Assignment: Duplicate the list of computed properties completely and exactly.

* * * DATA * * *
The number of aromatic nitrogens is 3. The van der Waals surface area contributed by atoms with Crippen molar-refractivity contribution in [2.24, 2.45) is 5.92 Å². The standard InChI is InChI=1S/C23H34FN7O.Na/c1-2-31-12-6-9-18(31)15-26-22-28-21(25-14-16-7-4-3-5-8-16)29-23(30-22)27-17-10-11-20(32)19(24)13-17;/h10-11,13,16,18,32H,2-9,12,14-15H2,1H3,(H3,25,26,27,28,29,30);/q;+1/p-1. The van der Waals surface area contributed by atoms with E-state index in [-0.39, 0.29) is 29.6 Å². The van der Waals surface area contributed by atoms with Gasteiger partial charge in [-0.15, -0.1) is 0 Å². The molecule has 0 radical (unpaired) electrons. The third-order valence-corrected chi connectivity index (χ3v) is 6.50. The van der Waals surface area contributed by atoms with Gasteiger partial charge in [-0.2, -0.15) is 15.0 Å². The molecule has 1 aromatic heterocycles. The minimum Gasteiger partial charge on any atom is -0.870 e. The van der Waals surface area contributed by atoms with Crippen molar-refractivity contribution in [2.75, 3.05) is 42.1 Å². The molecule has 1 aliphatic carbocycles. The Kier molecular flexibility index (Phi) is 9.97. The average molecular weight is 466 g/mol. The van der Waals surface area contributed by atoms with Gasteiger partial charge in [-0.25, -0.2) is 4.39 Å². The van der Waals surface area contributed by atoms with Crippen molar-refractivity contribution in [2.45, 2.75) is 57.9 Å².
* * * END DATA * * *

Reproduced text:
The number of aromatic nitrogens is 3. The van der Waals surface area contributed by atoms with Crippen molar-refractivity contribution in [2.24, 2.45) is 5.92 Å². The standard InChI is InChI=1S/C23H34FN7O.Na/c1-2-31-12-6-9-18(31)15-26-22-28-21(25-14-16-7-4-3-5-8-16)29-23(30-22)27-17-10-11-20(32)19(24)13-17;/h10-11,13,16,18,32H,2-9,12,14-15H2,1H3,(H3,25,26,27,28,29,30);/q;+1/p-1. The van der Waals surface area contributed by atoms with E-state index in [-0.39, 0.29) is 29.6 Å². The van der Waals surface area contributed by atoms with Gasteiger partial charge in [-0.15, -0.1) is 0 Å². The molecule has 0 radical (unpaired) electrons. The third-order valence-corrected chi connectivity index (χ3v) is 6.50. The van der Waals surface area contributed by atoms with Gasteiger partial charge in [-0.2, -0.15) is 15.0 Å². The molecule has 1 aromatic heterocycles. The minimum Gasteiger partial charge on any atom is -0.870 e. The van der Waals surface area contributed by atoms with Crippen molar-refractivity contribution in [2.75, 3.05) is 42.1 Å². The molecule has 1 aliphatic carbocycles. The Kier molecular flexibility index (Phi) is 9.97. The average molecular weight is 466 g/mol. The van der Waals surface area contributed by atoms with Gasteiger partial charge in [-0.25, -0.2) is 4.39 Å². The van der Waals surface area contributed by atoms with Crippen molar-refractivity contribution in [2.45, 2.75) is 57.9 Å².